Sagada & Banaue Rice Terraces | Exploring the North of the Philippines

Updated: Mar 2


In this article, you find out how to get to Sagada and Banaue Rice Terraces and what to do around these areas.


The Philippines don’t only consist of paradise beaches, but some spectacular world wonders too way up in the North! One of the most magnificent things I have ever seen, the famous Banaue Rice Terraces, is located on the biggest and main Philippines island, Luzon, up in the Northern province. This area is much suggested by locals and usually not very visited by tourists as the journey up there is not that easy and is not on the Philippines travel guide hotlists, but believe me, it’s so worth it to travel there and experience all the amazing views for yourself! To prepare you and make sure you have the best trip, take a read below.


Everything you need to know about Sagada and Banaue Rice Terraces!

  1. How to get to Sagada & Banaue

  2. Sagada

  3. Banaue

  4. Video


How to get to Sagada & Banaue


Banaue is on the way to Sagada, so you can plan the best way around, either to stop there on your way to Sagada or when you are coming back. The distance between both cities by bus is around 3 hours.

There are two main ways to get there – by bus or by plane. Going by plane obviously is more expensive and it doesn’t really fly to Sagada or Banaue. You will still need to take a bus, taxi or Jeepney to Sagada or Banaue, for approx. 3 hours. So that’s why I chose to go by bus because it takes you directly to the destinations and of course is much cheaper. The ticket to Banaue cost 540 PHP per person (around 9 EUR), then the shuttle from Banaue to Sagada cost 300 PHP per person (around 5 EUR), but you could find a Jeepney, that probably would be even cheaper. If you choose to go by bus, be prepared for an uncomfortable 9-hour or 12-hour ride. I love road trips and driving long distances so for me this was no brainer, but if you don’t like long bus rides and especially if you tend to get sick on buses then this ride might be too much for you, as the last 3 hours or 6 hours of the ride goes up into the mountains and the road becomes very winding.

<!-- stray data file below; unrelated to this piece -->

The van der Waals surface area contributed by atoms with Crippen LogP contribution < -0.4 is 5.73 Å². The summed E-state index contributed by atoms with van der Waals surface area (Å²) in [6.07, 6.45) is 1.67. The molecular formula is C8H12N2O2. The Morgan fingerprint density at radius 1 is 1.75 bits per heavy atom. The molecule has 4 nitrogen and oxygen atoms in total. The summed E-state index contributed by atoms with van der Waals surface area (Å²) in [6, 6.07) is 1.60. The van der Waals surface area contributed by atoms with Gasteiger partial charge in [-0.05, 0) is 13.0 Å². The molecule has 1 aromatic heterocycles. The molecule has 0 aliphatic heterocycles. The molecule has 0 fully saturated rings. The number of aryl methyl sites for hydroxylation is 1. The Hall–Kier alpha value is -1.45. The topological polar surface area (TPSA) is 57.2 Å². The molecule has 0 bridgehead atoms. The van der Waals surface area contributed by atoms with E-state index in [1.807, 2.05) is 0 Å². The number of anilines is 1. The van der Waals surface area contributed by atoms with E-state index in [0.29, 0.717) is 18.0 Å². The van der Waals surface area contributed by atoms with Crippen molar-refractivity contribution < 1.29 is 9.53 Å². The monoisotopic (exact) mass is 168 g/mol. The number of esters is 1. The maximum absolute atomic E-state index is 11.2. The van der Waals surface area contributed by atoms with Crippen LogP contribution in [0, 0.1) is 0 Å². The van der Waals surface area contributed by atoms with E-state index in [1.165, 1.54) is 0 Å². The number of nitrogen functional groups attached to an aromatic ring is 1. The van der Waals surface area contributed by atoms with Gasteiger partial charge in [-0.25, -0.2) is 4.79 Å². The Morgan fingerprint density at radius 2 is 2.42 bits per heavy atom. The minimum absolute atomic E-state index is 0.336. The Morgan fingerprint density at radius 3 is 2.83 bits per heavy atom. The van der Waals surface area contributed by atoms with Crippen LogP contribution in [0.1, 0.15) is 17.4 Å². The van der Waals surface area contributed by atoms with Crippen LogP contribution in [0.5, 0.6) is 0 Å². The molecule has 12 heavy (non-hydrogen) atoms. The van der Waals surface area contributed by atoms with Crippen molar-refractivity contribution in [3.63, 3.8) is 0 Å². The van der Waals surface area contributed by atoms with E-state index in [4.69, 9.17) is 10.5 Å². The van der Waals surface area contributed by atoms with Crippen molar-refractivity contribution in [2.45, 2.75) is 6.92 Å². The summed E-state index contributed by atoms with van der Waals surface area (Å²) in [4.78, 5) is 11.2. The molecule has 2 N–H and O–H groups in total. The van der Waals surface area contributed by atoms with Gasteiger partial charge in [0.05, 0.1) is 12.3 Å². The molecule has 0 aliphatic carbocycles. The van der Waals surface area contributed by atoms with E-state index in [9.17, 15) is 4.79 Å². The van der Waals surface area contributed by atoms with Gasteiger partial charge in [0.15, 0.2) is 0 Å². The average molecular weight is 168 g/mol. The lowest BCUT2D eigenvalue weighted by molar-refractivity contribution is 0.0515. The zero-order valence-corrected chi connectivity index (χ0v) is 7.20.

There is an option to go there through Baguio, it is quite a big city and a lot of buses go through there, so you can get there and then from there take a bus to Banaue or Sagada.


The Bus lines that operate to these 3 places are: Coda Lines (the one I used), Florida, Victory Line and I am sure you can find more on the internet, but basically these are the 3 main ones.


Note: Once you will get out of the bus in Banaue you will be asked to pay a registration fee of 50 PHP (85 Cents) per person, but this is completely normal in the Philippines in general. In many places, the locals create their own system in touristic places and charge tourists just to be there, but the fees are always very small and are really just to support local communities.

Be ready, it is colder there than in the rest of the Philippines, especially in the evenings, so make sure you have a warm jacket with you. Me, of course, didn’t think about it and I ended up freezing on the bus, so at my first chance, I bought a warm poncho!

Sagada


Once you make it to Sagada the first thing you need to do is to go to the city tourist centre and register. Again you will be asked to pay a 50 PHP registration and then you will see all the tours the city offers. You are not allowed to enter any places without a guide, so you will need to sign up for the local tours.


This time I won’t offer my top places or tours to do, because Sagada Tourist Center really has it all on the table, very clearly described, and they have many tours to choose from. You literally just need to get to Sagada, go to the tourist centre and choose what you want to do!


The most significant tours are regarding the caves, Echo Valley Tour and a hike up to the highest peak – Mount Mogao.

This is the actual brochure I got at Sagada offering all the tours


I did the Eco Valley Tour that included the famous hanging coffins and a walk through the underground river. I really wanted to do the 4 am morning hike up to the Mount Mogao to catch the sunrise, but unfortunately that weekend the tour/hike was closed for the tourists :( Sagada town is nice but very small, so not much to see or do there really.



Banaue


Banaue is famous for its spectacular rice terraces. It is widely known as the site of the UNESCO World Heritage Site, the Batad Rice Terraces and Bangaan Rice Terraces. I didn’t stay there but the shuttle that took me to Sagada was very good in a way that it stopped at the 3 main viewpoints and we could catch the spectacular views of the rice terraces on my way to Sagada without the need to stay in Banaue! Two birds killed with one stone!


Note: This is an amazing blog, very detailed, that helped me to prepare better for my trip: https://www.thebrokebackpacker.com/the-ultimate-sagada-travel-guide/



Check out my road trip up to the North of the Philippines:


More articles about South East Asia countries:

Coron: https://www.alikitravelblog.com/post/wild-coron-palawan-the-philippines

Singapore: https://www.alikitravelblog.com/post/singapore-travel-guide

Bali: https://www.alikitravelblog.com/post/bali-is-all-that-buzz-worth-it

Manila: https://www.alikitravelblog.com/post/metro-manila-travel-guide

Hong Kong: https://www.alikitravelblog.com/post/hong-kong-travel-guide

El Nido: https://www.alikitravelblog.com/post/el-nido-palawan-the-philippines

Taal Volcano: https://www.alikitravelblog.com/post/how-to-get-to-taal-volcano